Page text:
Moving into an assisted living community is a big change for many people, and even those that are looking forward to the many amenities and activities offered by their new home may be uncertain in the face of this change. The move might mean leaving a neighborhood someone has been a part of for decades. It could mean moving away from nearby family or a church where a senior had previously been involved.
And while we at ViewPointe assisted living community in Colorado Springs, CO, believe that moving into an assisted living community can have many positive benefits for older adults, we’re also aware that it takes time to get used to such big changes. Supportive family and friends can make a huge difference in the process for seniors. Here are some ways you can support an older loved one as they consider or make the move into an independent or assisted living community.
1. Be open-minded about your loved one’s choices.
While there are times when families must step in to make choices for older adults who can no longer do so on their own, most seniors who move into an independent or assisted living community can be an active participant in this decision. Whether the older adult decides for themselves or comes to the choice out of caring discussions with family members, be open-minded about their preferences and needs.
It’s tempting sometimes to think that you know best what someone needs, but trust that your older relatives have cared for themselves for a very long time and know their own minds and needs in most cases. If they want a quiet, small assisted living community rather than one bustling with activity — or vise versa —they probably have their reasons.
If you think there are benefits of choosing a different community or care level, do some research and present your thoughts to your loved one as just that: Information you gathered for them to consider and some thoughts you would like them to ponder. In the end, though, as long as your loved one is able to make decisions for himself or herself, their home should be their decision.
2. Offer to help in ways that support rather than takeover.
Once a decision has been made, continue with this type of support. Offer various types of assistance, but don’t take over the process. It can take time for someone to make a decision and act on it, especially when they face selling an existing home and handling the work of downsizing belongings for a move.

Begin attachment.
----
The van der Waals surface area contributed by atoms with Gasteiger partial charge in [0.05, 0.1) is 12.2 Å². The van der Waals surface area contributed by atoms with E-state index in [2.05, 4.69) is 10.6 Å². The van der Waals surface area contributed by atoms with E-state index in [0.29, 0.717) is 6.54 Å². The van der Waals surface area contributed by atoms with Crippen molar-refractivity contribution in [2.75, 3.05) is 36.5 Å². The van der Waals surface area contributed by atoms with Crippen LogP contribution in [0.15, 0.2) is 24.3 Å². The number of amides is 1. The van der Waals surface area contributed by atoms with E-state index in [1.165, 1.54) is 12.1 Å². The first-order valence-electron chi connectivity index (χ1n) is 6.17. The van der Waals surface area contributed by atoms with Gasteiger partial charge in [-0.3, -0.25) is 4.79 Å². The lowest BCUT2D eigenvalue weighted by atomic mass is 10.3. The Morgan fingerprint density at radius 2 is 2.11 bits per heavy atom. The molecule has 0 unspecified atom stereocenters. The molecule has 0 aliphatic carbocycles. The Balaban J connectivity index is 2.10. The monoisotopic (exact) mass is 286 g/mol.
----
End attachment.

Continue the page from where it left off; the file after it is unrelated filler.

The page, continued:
Again, it can be tempting to jump in and takeover, handling things faster or in a way you see is more efficient. But this takes the ownership of the move from the older adult and places it on your shoulders. And it can dampen the positive aspects of the move for the senior in question.
That doesn’t mean you shouldn’t help or even pitch in with large aspects of the move. But you should talk to your loved one first and ask how you can help. They may not want to deal with selling the home, for example, and might be willing to delegate that task to you. Perhaps they would enjoy grandchildren helping them sort through items in their home for downsizing, as this offers an ideal opportunity for sharing certain memories.
The process looks different for every family, so embrace that uniqueness and try to find ways to support your loved one to reduce the stress and increase the enjoyment of this phase in life.
3. Embrace the excitement of the change in an appropriate way.
Try to gage how your loved one feels about the move and match that energy in an appropriate way. If someone is excited and looking forward to the amenities and activities offered by an assisted living community, be excited for them and talk about these new opportunities in a positive light.
But if someone seems hesitant or is even somewhat negative about the move, you may not want to cheerlead. This can have the effect of pushing the person to dig into their negativity. Instead, be gentle about your positivity, talking occasionally about some of the good things you think the person will most enjoy.
No matter what, when the time comes to actually move someone into an assisted living apartment, try to ensure they have as much ownership of the process as possible. Whether family or professional movers are bringing furniture and other items in, let the older adult direct where everything goes.
4. Continue to support your loved one long-term.
Once your loved one is moved into an assisted living community, continue to support them. One fear many people have is that family will forget about them once they move into such a community. Make regular calls, send letters or care packages and visit your relative whenever possible so they know this isn’t true.
Posted on Thu, September 3, 2020
by Shawn Deane